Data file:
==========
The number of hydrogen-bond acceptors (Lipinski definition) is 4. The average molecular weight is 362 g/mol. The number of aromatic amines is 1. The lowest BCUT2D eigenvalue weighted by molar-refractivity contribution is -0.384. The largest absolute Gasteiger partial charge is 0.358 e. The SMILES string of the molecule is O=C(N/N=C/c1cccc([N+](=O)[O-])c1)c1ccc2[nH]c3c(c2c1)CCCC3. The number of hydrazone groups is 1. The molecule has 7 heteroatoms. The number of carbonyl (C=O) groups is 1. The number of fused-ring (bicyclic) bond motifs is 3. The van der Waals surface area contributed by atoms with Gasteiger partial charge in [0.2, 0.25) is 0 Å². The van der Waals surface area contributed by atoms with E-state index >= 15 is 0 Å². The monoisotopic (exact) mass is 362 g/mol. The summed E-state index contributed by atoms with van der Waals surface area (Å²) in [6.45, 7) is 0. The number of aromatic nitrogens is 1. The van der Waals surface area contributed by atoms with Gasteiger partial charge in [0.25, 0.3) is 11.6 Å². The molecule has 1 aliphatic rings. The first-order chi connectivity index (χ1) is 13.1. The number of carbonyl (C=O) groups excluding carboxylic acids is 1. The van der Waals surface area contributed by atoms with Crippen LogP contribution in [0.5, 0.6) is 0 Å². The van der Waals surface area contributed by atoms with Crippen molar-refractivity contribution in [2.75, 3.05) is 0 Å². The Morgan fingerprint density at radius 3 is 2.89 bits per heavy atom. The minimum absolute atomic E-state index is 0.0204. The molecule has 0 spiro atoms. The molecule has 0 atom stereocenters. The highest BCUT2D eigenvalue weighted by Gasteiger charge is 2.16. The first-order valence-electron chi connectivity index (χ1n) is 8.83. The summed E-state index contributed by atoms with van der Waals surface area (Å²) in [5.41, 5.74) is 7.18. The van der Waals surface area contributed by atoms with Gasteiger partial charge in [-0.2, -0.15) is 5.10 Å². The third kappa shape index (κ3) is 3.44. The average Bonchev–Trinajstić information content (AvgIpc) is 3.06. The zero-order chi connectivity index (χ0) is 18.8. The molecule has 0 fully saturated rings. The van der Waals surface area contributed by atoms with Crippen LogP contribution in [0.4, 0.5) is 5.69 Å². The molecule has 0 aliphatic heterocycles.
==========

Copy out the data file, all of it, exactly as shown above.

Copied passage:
The number of hydrogen-bond acceptors (Lipinski definition) is 4. The average molecular weight is 362 g/mol. The number of aromatic amines is 1. The lowest BCUT2D eigenvalue weighted by molar-refractivity contribution is -0.384. The largest absolute Gasteiger partial charge is 0.358 e. The SMILES string of the molecule is O=C(N/N=C/c1cccc([N+](=O)[O-])c1)c1ccc2[nH]c3c(c2c1)CCCC3. The number of hydrazone groups is 1. The molecule has 7 heteroatoms. The number of carbonyl (C=O) groups is 1. The number of fused-ring (bicyclic) bond motifs is 3. The van der Waals surface area contributed by atoms with Gasteiger partial charge in [0.2, 0.25) is 0 Å². The van der Waals surface area contributed by atoms with E-state index >= 15 is 0 Å². The monoisotopic (exact) mass is 362 g/mol. The summed E-state index contributed by atoms with van der Waals surface area (Å²) in [6.45, 7) is 0. The number of aromatic nitrogens is 1. The van der Waals surface area contributed by atoms with Gasteiger partial charge in [0.25, 0.3) is 11.6 Å². The molecule has 1 aliphatic rings. The first-order chi connectivity index (χ1) is 13.1. The number of carbonyl (C=O) groups excluding carboxylic acids is 1. The van der Waals surface area contributed by atoms with Crippen LogP contribution in [0.5, 0.6) is 0 Å². The van der Waals surface area contributed by atoms with Crippen molar-refractivity contribution in [2.75, 3.05) is 0 Å². The Morgan fingerprint density at radius 3 is 2.89 bits per heavy atom. The minimum absolute atomic E-state index is 0.0204. The molecule has 0 spiro atoms. The molecule has 0 atom stereocenters. The highest BCUT2D eigenvalue weighted by Gasteiger charge is 2.16. The first-order valence-electron chi connectivity index (χ1n) is 8.83. The summed E-state index contributed by atoms with van der Waals surface area (Å²) in [5.41, 5.74) is 7.18. The van der Waals surface area contributed by atoms with Gasteiger partial charge in [-0.2, -0.15) is 5.10 Å². The third kappa shape index (κ3) is 3.44. The average Bonchev–Trinajstić information content (AvgIpc) is 3.06. The zero-order chi connectivity index (χ0) is 18.8. The molecule has 0 fully saturated rings. The van der Waals surface area contributed by atoms with Crippen LogP contribution in [0.4, 0.5) is 5.69 Å². The molecule has 0 aliphatic heterocycles.